I very rarely write about running. Why that is, I don’t know. I’ve run almost every day for the past 30 years.
I suppose I don’t find much to say about putting one foot in front of the other. However, I’ve done enough reading about running to know that some runners like to do some sort of a special workout on a milestone birthday, like run a mile for every year or whatever.
Life being how it is these days, I didn’t have time to run 50 miles on Thursday. So as I headed out for some exercise I thought about what I could do to make this birthday workout into something memorable. Maybe I have time for 50 minutes, I thought.
And so I warmed up by walking for about 7 minutes, and then began to slog away through the mud and the snow. Somewhere about 25 minutes out, I thought if I turned around right then and slogged on back home I’d have that 50-minute run. Big deal.
But there was the crest of a hill just ahead, maybe two-tenths of a mile. Perhaps I could make something interesting out of this workout by picking up the tempo, running to the top of the hill, and then trying to make it back home in 50 minutes.
But first some rules: No overstriding — I couldn’t think of anything worse than spending the first couple days of my 50s quad-sore. And there would be no kicking myself if by some chance I didn’t win my race with the clock.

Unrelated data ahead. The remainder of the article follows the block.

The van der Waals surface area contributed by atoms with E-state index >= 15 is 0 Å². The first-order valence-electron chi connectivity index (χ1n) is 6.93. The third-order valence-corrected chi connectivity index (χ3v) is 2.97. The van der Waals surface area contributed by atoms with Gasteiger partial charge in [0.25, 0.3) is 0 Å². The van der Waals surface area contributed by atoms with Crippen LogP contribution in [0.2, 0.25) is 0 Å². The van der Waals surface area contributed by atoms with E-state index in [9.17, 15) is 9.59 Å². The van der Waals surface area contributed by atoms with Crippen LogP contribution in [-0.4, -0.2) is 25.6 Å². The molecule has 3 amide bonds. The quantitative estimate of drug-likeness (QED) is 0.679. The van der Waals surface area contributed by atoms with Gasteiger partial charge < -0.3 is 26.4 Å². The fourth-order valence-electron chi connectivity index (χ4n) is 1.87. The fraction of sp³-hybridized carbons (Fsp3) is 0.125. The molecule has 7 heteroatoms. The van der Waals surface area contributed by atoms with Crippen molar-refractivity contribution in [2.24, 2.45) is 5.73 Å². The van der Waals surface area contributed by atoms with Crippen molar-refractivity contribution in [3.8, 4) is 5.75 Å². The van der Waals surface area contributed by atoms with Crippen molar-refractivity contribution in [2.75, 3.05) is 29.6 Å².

I picked up the pace, reaching the top of the hill at 28:44. That meant I’d have to run back home about 7.5 minutes faster to get there in 50 minutes.
I know the landmarks fairly well. And it seemed like I was gaining time. About 2 miles from home a killdeer plover, the first I’ve seen this season, winged away from a snowbank with its distinctive cry. They always seem to arrive following a spring snowstorm. I took it as a good sign.
I checked my watch and it appeared I was indeed on pace.
About a mile from home there’s a fairly steep hill. When I reached the top I checked my watch again and felt even more confident. As I turned the corner on the last half-mile I knew I had it, but not by how much. So I kept up the tempo, trotting past my front gate in 48:44, more than a minute ahead of my goal.
There was nothing to do but celebrate with a short cooldown. I stopped my watch at exactly 50:50.
Time, I understand, is relative.